The creek passes through an attractive woodsy area for another mile or so. Soak it up, because this will give way to an open marsh/agricultural area, where good lord, the creek meanders like it’s nobody’s business. The area is pretty in its own right and the meandering isn’t necessarily bad, but it does take its time and feels somewhat redundant after the 400th turn. The current will slow to a crawl as you approach the Crawfish River. The good news is this stretch of the Crawfish is attractive, with tall banks lined by pine and oak trees. After another mile or so of slow progress on the ginormously wide Crawfish, you’ll come upon County Road A, where you’ll want to take-out on the upstream side of the bridge on river-left.
Speaking of take-out, (or perhaps you’ll want to dine in) there’s a fabulous restaurant footsteps away from the bridge called Crawfish Junction. The secret about this place has been out for a while now, after it was voted Madison’s best fish fry. And they don’t always have Abita beer on tap like they used to. But the Cajun menu is still intact, with andouille sausage and gator. There’s almost always a packed house on weekends, but it’s worth the wait.
What we liked:
What I found most shocking is how few obstructions there were. Sure, you have to maneuver around some objects, ducking or riding over others, but throughout this entire trip, (which was a total shot-in-the-dark lark) I only had to portage once and that was only toward the end. I was expecting this to be potentially horrendous and it turned out to be anything but. The clarity of the water was outstanding and helped make the channelized canal/residential nature of the first couple miles feel more alluring than had it been murky muck (which would have caused me to wonder “why in the world am I wasting my time here?”). The many riffles and unexpected ledges added a lot of fun and also made the beginning of this trip more engaging than mere placid water.
The inspiration for this trip – the beguiling rapids at the interstate bridge – was more fun and complex than I had imagined, consisting of two drops spaced maybe 8’ apart for a total drop of maybe 2-3’. But this pales in comparison to the double-dog dare at Hoopers Mill. I had known about this unusual spot for a year or so, having scouted it on a whim. I returned there while doing the bike shuttle and ruled out running it. Why? It seemed unsafe. For one, I measured at best 5” of water coming down the spillway, which seemed like a very thin cushion for a 60-pound boat plus a 150-pound body (and let’s be real, it’s not like my broken and leaky boat needs more damage to its underbelly). But I was more concerned about the backroller at the bottom of the drop. What if you didn’t have enough speed to coast into and through it? You’d be stuck – and kind of screwed. Besides, I’d resigned to myself, if I were to run this, I should do so when someone else was there to A) take pictures and B) rescue my stupid ass in case I flipped.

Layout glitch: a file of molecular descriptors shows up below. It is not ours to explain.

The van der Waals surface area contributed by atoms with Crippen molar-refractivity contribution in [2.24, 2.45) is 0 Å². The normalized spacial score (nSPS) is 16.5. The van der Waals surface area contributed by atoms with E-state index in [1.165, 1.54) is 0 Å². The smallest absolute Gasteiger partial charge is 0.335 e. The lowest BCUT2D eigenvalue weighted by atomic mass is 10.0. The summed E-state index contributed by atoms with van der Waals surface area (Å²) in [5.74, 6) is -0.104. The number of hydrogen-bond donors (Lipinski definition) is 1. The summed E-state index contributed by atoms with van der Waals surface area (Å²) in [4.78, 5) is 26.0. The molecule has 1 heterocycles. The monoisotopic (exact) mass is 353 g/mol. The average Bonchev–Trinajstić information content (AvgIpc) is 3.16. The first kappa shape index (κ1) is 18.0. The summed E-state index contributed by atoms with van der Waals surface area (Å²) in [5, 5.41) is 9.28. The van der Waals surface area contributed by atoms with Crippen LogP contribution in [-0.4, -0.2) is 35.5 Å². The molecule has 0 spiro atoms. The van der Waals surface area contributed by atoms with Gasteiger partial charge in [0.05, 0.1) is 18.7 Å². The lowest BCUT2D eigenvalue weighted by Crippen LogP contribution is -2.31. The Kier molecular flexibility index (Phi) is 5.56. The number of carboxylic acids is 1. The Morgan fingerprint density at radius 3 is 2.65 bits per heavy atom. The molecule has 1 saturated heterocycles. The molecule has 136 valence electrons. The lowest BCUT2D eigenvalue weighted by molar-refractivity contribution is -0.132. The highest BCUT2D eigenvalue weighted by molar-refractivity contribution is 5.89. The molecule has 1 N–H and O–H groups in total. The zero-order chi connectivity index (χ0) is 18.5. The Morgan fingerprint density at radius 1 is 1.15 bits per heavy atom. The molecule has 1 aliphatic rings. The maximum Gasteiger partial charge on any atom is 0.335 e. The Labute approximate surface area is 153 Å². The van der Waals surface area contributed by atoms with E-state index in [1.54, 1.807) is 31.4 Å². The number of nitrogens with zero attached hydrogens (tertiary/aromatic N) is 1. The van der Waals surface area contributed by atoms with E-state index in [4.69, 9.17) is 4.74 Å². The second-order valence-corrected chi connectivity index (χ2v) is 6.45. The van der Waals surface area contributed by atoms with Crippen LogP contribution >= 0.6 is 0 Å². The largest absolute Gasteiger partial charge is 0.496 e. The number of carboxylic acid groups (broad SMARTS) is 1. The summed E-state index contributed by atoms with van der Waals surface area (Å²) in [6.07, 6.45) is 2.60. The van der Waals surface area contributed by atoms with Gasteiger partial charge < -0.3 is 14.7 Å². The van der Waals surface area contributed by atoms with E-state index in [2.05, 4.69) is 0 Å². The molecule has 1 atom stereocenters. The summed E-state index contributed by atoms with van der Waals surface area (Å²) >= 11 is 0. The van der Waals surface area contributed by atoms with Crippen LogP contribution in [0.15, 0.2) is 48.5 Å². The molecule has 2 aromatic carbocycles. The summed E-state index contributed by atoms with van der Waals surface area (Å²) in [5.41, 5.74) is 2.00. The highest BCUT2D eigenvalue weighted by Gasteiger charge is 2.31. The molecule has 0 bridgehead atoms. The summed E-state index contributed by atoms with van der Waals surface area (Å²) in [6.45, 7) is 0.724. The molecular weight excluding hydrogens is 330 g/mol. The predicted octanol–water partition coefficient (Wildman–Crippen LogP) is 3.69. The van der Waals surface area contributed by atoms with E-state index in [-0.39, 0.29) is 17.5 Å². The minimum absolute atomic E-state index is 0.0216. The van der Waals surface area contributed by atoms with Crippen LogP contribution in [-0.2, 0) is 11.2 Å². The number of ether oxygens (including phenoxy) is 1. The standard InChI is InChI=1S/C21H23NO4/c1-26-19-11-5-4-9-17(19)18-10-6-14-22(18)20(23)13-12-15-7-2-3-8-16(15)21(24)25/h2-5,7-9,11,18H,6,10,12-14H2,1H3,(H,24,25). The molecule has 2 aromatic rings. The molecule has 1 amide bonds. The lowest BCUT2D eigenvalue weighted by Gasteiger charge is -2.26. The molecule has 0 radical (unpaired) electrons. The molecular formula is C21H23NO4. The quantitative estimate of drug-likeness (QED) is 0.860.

But I decided to run it anyway. Probably a dumb idea, I get that. But here’s why I decided to do it in the end. First, I encountered no real problems up to this point (which really surprised me, as I’d anticipated tons of deadfall and annoying portages) and I had been expecting to be grumpy up to this point, with no interest in adding more drama to the day by running this crazy spillway. Second, it was an opportunity to face a fear and meet something that challenged my comfort level. This is quite possibly why I enjoy rapids so much. It’s not a brody-bro thing or trying to be all “dude man, that was killer sick”. To be sure, there’s an adrenaline rush to it, but I believe the bigger reward is challenging your comfort level. It’s more a mental thing than a physical one and it’s as personal a relationship with one’s own self as it gets. I’m really glad I did it for my own sake and it really doesn’t matter that there was no one there to see it.
That definitely is the highlight of the trip, even though there are pretty segments downstream, which I liked as well. There’s nothing spectacular per se but the landscape is pretty between County Road A and Manske Road.
What we didn’t like:
The section going through town is hardly exotic and I could have done without all the cobweb-filled (re: spider-strewn) culverts. But none of this was a big deal, plus it’s a pretty short section. The only thing I didn’t really like was the constant switchback meandering between County Road A and Manske Road. Again, not really a big deal, but something worth mentioning. And then of course there’s merging onto the Crawfish River. There are some lovely stretches of the Crawfish further upstream, but from Mud Lake and where the Beaver Dam River joins it, this river is just so damn boring. It’s big, wide, flat and slow. I considered taking out at Aztalan State Park, which actually would have made for a shorter bike shuttle, since the Crawfish flows south back to Lake Mills, but that would have added a few more miles on the “crawl fish.” No thanks!
If we did this trip again:
I wouldn’t do the whole thing again but I’d definitely run the Hoopers Mill spillway a second, third or fourth time.
General: Jefferson County